I could be a congresswoman
Or a garbage woman or
Police officer, or a carpenter
I could be a doctor and a lawyer and a mother
And a good God woman what you’ve done to me
Kind of lover I could be
I could be a computer analyst, the Queen with the nappy hair raising her fist
Or I could be much more and a myriad of this
Hot as the summer, sweet as the first kiss
And even though I can do all these things…
~ Jill Scott
“The Fact Is (I Need You)“
While Americans tend to be religiously devout, we paradoxically tend to know very little about religion, our own or others’. Religion scholar Stephen Prothero has shown that America is composed of “Protestants who can’t name the four Gospels, Catholics who can’t name the seven sacraments, and Jews who can’t name the five books of Moses.” Religious illiteracy increases the odds of misunderstanding and conflict….The extent to which we believe God interacts with us and offers us blessings has a profound effect on what we think is right and wrong and what we feel we should do doing with our lives….Knowing a person’s image of God, therefore, provides us with an opportunity to understand the most intimate moral and introspective conversations they have. Simply put, our picture of God is worth a thousand queries into the substance of our moral and philosophical beliefs…Our image of God is never simply a reflection of the beliefs of our religious community. The traditional method of classifying people as Catholics or Baptists or Jews tells us little of consequence about what they believe.~ American’s Four Gods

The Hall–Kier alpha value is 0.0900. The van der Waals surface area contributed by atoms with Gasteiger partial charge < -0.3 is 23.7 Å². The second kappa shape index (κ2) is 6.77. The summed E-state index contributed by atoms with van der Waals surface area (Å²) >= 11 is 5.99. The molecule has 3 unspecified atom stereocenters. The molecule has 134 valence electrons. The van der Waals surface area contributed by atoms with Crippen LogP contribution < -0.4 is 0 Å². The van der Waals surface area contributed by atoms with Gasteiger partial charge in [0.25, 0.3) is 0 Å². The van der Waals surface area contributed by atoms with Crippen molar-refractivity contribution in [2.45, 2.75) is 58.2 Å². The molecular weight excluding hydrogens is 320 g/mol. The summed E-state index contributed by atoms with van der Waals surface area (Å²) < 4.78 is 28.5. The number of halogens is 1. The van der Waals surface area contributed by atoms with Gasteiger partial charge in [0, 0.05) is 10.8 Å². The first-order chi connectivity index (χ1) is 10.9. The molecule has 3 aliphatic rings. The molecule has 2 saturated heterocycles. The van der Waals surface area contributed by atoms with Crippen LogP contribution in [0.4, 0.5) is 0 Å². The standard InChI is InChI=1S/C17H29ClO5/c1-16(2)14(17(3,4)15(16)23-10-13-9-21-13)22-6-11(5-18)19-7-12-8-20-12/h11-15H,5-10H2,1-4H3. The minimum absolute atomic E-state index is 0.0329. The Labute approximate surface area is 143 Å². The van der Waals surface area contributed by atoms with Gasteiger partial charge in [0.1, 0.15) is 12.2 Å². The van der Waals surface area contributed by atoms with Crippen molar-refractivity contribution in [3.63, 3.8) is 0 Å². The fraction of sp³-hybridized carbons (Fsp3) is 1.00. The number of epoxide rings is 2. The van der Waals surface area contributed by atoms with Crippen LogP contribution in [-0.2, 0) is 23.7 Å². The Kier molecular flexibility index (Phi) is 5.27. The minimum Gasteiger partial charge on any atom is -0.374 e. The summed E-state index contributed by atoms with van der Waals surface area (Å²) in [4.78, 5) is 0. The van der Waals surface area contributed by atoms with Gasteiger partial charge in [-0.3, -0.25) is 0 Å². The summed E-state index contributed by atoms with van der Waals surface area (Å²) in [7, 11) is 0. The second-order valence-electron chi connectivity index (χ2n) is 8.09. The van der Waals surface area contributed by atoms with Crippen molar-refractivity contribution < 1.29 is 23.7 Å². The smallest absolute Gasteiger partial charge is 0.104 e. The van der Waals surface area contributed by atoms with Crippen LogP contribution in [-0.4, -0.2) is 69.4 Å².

By Paul Froese
& Christopher Bader
I believe that empathy – the imaginative act of stepping into another person’s shoes and viewing the world from their perspective – is a radical tool for social change and should be a guiding light for the art of living. Over the past decade, I have become convinced that it has the power not only to transform individual lives, but to help tackle some of the great problems of our age, from wealth inequality to violent conflicts and climate change.It is important to understand what empathy is and is not. If you see a homeless person living under a bridge you may feel sorry for him and give him some money as you pass by. That is pity or sympathy, not empathy. If, on the other hand, you make an effort to look at the world through his eyes, to consider what life is really like for him, and perhaps have a conversation that transforms him from a faceless stranger into a unique individual, then you are empathising. ~ Roman Krznaric